“It may be legal, but it is not treated equally”: marriage equality and well-being implications for same-sex couples
legal recognition, marriage, minority stress, Same-sex couples, well-being
Journal of Gay and Lesbian Social Services
Despite the monumental victory of marriage equality for same-sex couples, sexual and gender minorities continue to face barriers toward full equality in a variety of contexts. This study adds to limited research examining the impact of marital recognition on personal and relational well-being. Using a mixed-methods approach we explored the experiences of 218 Midwestern, married, same-sex couple members. We contend perceptions of recognition influence distinct aspects of personal well-being for those in married same-sex relationships. Individuals residing in states without marriage equality displayed significantly greater negative affect than their peers in marriage equality contexts. Qualitative findings revealed themes of legitimacy and security following marriage, but clear distinctions in experiences were evident based on legal recognition. Collectively, participants’ expressed a stronger relational bond following marriage. Perceived recognition, via state policy, served as a catalyst for many couples to take refuge in specific residential locales. Yet, regardless of context, narratives depicted minority stress experiences including encountering affirmation and opposition to their identities and relationships.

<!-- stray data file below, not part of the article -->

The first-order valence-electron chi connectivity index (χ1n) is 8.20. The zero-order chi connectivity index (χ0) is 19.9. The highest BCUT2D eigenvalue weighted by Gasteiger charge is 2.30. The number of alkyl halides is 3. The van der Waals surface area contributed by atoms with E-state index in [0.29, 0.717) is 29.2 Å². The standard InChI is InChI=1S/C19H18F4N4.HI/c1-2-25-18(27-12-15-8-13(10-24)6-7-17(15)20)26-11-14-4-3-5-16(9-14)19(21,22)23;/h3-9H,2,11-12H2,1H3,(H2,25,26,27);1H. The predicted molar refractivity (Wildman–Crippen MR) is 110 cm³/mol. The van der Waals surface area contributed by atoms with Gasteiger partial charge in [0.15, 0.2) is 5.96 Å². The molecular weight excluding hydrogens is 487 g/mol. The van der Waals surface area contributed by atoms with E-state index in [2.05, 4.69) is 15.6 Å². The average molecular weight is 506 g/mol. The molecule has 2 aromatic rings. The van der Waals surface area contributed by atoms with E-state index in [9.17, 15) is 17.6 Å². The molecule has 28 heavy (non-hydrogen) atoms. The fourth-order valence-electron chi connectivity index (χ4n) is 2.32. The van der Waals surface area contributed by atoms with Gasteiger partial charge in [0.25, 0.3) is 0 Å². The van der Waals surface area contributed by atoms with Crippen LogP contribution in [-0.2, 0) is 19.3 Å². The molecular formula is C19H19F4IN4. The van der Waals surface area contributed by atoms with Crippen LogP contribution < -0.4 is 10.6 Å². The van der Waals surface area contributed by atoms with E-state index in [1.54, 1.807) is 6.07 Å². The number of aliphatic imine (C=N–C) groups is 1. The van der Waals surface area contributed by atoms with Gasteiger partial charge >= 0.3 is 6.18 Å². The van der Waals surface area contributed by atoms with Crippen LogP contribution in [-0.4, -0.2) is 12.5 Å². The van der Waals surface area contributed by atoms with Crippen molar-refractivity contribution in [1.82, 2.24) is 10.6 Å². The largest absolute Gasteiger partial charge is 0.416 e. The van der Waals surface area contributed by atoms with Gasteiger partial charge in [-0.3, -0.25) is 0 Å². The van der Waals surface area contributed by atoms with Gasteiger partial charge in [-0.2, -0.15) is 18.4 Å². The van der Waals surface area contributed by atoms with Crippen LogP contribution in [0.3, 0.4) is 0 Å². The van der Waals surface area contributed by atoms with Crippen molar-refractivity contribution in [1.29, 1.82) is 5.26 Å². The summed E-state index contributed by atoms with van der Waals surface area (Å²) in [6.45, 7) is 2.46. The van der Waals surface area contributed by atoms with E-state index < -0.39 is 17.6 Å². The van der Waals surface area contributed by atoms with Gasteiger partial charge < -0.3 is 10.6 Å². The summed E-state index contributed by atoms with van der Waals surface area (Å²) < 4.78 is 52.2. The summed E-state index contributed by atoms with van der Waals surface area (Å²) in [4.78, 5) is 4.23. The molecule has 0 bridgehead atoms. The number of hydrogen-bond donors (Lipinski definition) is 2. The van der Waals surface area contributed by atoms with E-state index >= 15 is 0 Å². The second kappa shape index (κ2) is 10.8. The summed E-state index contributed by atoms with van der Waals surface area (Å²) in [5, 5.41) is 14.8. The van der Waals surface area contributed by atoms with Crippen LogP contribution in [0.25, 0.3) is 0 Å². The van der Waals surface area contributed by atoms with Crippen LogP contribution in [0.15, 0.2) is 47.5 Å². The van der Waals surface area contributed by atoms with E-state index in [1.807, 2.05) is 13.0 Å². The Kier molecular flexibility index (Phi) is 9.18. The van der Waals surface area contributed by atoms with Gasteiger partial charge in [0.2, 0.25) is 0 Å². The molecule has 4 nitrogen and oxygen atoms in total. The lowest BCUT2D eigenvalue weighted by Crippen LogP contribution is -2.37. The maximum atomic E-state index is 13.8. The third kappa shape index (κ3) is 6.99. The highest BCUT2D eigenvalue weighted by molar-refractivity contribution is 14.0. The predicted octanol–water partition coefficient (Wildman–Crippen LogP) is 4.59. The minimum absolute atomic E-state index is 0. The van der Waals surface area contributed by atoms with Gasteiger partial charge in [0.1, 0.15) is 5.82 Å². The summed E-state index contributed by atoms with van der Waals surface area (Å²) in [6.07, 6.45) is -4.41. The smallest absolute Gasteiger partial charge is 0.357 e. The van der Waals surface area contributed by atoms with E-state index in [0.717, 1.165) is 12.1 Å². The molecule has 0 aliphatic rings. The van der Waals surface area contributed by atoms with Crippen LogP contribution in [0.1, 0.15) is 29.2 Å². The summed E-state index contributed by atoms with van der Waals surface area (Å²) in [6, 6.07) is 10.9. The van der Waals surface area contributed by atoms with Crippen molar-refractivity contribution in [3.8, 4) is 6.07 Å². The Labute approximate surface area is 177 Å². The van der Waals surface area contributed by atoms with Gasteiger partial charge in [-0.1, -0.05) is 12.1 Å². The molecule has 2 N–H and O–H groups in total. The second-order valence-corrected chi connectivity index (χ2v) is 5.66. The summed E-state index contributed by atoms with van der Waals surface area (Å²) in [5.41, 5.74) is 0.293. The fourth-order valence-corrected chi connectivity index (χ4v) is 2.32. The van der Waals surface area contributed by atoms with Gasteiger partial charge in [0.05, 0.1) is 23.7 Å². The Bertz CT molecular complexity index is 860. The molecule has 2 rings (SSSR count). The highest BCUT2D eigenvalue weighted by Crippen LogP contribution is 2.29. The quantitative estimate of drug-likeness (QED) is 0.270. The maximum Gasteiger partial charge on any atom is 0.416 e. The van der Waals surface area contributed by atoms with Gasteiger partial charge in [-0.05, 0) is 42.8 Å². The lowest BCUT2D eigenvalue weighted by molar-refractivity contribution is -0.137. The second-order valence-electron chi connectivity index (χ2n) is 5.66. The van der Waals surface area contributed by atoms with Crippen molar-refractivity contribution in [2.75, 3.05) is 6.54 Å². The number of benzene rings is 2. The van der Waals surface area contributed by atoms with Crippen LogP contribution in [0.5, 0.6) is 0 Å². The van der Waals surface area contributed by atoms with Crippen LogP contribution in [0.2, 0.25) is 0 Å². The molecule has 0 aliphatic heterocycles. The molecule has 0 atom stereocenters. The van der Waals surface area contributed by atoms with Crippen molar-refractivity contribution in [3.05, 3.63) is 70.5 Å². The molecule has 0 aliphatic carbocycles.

School of Applied Human Sciences
Original Publication Date
DOI of published version
UNI ScholarWorks, Rod Library, University of Northern Iowa
Kennedy, Heather R. and Dalla, Rochelle L., "“It may be legal, but it is not treated equally”: marriage equality and well-being implications for same-sex couples" (2020). Faculty Publications. 365.